The year was 1980 and I was world traveling with no direction home. Life was simple. I carried a motorcycle tank pack and a bamboo mat with a hand-made Greek blanket rolled into it. I had no camera or sunscreen—it wasn’t around then. Worldkid had arrived. I also had a Dutch girlfriend who had the most beautiful, big blue eyes that I had ever seen. I was enchanted. We had met on a terrace in Paris while waiting for the Magic Bus that was to arrive from London and then head onward to Athens. The Magic Bus was an alternative bus service for travelers on the cheap. From the 1960s to the early 1980s, the buses roamed all over Europe, did the overland route from Istanbul through Afghanistan and on to India and Nepal, and also made North Africa stops in Morocco and Egypt. It was definitely alternative travelling. Passengers would light candles and incense in the aisles at night and play guitars and flutes to pass the miles away. Young mothers would string up their babies from the ceiling in Mayan hammocks or Indian shawls and let the road motion rock their infants to sleep. On our bus, there was a Brit who we called Magic Steve. He would arrange things. Whenever we approached a border Steve would come down the aisle calling for all illegal substances to be deposited in a large bag that he carried. At the border control, Magic Steve would suddenly disappear while all the passengers had their passports checked. These were the days before the European Union so every country had their own border stations and currency. Once the customs officials did their repeated stamping, the bus would be humming away again. Five miles down the road, Magic Steve would return passports to everyone along with any personal items collected before the border.
My Dutch girlfriend (the one with the amazing blue eyes) and I reached Athens and checked into the 2-star Hotel Carolina. She knew this grand city well from previous visits and showed me the Parthenon, the first Olympic stadium of the modern era and introduced me to retsina, that distinctively Greek white wine with a strong pine resin flavor. Days later she left for her restaurant job on the island of Kos while I followed the movable feast of Magic Bus travelers ferryboat hopping to the Greek islands of Paros, Antiparos and Santorini in the Aegean Sea. But after too many nights of ouzo and debauchery, I decided to travel to Kos to gaze into the most beautiful big blues eyes in the world. I was still smitten. When my new Dutch girlfriend learned that I was Istanbul bound, she asked if she could join me. That was the nicest question I was ever asked. She quit her restaurant job the next day and we boarded a Mickey Mouse boat to the Asian Coast. We visited Izmir, the ruins at Ephesus, and the Black Sea. We went to off-the-road places that had not yet been invaded by mass tourism where village children and women would fondle the flowing blond hair of my Dutch girlfriend like they had never seen the color before. I was content to simply stare into her amazing blue eyes.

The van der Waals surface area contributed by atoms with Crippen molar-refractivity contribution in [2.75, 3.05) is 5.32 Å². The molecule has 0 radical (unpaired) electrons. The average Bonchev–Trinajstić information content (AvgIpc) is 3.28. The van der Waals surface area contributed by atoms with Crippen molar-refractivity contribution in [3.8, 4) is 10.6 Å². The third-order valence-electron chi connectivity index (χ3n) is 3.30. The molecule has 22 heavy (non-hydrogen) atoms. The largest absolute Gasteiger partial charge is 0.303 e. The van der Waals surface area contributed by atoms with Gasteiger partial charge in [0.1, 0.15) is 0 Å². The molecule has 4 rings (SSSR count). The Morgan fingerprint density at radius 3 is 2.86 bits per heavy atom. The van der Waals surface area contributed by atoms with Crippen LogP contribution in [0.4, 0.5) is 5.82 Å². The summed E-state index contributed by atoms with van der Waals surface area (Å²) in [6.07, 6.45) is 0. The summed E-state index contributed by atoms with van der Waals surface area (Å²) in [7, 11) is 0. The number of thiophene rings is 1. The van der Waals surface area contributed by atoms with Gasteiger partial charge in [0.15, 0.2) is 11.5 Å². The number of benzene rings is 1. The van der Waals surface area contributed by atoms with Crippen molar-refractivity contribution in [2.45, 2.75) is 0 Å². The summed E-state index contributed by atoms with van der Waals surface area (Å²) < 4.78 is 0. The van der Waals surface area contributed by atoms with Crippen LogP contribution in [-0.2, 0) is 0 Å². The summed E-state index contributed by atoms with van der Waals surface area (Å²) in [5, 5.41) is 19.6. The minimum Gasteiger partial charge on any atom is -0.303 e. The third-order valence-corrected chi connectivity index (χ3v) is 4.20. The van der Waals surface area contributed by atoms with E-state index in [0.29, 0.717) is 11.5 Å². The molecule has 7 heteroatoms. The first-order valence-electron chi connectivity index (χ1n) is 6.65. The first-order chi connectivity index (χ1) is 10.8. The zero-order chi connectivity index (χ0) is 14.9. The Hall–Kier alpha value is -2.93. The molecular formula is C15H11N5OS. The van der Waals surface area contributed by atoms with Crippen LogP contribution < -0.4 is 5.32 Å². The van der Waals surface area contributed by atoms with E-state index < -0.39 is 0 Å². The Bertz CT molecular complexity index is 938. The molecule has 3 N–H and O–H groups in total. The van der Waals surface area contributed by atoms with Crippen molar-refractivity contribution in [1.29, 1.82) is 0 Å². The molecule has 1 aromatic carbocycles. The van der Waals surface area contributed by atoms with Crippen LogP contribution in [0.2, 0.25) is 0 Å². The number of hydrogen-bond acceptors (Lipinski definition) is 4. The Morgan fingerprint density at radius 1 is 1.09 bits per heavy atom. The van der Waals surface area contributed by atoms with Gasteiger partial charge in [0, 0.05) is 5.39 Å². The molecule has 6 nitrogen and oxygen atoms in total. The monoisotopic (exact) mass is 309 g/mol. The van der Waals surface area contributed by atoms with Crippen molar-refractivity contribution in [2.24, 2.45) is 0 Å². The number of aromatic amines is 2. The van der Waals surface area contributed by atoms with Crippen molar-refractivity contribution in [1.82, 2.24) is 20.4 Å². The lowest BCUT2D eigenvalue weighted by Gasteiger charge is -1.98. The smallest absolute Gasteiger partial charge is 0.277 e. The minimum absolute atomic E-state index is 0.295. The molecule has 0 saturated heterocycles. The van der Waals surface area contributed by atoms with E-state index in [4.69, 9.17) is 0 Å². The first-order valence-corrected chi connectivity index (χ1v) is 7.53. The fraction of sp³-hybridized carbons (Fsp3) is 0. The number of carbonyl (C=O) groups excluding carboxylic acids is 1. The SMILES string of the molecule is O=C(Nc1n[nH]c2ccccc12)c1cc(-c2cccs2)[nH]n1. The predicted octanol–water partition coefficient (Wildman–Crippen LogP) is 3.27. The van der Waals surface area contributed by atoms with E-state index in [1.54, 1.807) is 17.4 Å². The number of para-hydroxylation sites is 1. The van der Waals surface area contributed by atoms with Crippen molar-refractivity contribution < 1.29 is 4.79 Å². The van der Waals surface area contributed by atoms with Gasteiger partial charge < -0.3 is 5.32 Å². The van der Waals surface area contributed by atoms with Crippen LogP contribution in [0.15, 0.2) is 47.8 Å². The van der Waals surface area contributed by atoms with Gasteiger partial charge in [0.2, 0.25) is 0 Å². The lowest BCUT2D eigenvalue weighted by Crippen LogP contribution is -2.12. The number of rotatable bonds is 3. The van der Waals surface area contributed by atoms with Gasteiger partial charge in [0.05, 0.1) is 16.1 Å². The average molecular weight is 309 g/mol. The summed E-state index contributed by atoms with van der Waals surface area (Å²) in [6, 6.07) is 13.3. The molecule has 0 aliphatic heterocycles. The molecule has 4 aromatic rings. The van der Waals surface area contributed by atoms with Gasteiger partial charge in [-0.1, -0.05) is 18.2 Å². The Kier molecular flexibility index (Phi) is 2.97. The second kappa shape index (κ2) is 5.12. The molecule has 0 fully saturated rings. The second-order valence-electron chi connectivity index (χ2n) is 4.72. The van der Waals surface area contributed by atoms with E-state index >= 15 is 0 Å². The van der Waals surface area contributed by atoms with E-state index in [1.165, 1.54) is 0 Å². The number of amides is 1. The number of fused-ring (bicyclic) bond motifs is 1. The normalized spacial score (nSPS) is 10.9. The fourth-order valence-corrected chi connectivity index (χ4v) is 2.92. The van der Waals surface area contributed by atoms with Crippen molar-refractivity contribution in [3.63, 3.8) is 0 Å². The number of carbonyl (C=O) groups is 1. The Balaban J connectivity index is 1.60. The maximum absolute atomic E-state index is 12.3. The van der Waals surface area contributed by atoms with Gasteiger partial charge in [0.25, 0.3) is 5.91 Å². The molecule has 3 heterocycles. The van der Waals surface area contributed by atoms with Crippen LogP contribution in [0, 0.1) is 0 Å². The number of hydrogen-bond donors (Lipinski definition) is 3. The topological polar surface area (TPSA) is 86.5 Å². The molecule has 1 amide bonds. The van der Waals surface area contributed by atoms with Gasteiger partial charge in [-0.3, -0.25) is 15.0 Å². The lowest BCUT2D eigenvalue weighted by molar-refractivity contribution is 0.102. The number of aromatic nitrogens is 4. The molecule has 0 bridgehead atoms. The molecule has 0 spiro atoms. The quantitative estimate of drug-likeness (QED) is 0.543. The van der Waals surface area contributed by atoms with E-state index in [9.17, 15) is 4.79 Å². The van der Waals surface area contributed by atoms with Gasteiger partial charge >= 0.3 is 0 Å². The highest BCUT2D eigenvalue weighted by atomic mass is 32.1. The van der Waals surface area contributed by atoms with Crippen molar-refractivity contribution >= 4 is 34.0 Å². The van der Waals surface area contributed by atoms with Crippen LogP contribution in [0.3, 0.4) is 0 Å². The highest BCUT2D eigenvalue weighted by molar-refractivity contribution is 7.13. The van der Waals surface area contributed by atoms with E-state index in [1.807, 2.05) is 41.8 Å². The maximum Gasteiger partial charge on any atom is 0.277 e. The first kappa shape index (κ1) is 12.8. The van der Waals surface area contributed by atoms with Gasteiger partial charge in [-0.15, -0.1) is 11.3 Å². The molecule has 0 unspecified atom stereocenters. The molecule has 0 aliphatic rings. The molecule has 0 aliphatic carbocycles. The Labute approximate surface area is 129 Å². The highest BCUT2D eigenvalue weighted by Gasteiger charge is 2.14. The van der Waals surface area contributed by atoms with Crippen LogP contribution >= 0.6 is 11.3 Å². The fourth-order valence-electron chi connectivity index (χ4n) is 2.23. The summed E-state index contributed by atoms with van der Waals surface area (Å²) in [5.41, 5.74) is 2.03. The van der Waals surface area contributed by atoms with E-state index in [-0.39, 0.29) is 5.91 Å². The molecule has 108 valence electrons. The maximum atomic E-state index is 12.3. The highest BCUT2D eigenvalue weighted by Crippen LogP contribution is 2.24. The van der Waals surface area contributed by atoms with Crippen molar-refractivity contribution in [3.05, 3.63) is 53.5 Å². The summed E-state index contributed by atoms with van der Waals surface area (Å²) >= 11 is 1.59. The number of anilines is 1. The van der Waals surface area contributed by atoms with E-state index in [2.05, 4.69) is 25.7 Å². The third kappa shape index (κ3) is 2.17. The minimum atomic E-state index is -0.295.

We reached Istanbul, saw dancing bears in the street, dined nightly on grilled shish kebab washed down with cold Efes beer, and stood in awe within the amazing domes of the Blue Mosque and Hagia Sofia. But when the Turkish prime minister was suddenly assassinated, Istanbul turned into an armed camp. It was time to get out of Dodge. Five days later on our third attempt we finally elbowed our way onto a bus. We headed to the Greek border town of Thessaloniki, passed the amazing monastery of Meteora perched high in the Greece’s Pindus Mountains, and hopped a ferry to the Isle of Corfu. We built a rock shelter on a remote beach and joined a vagabond community of French and Australian travelers.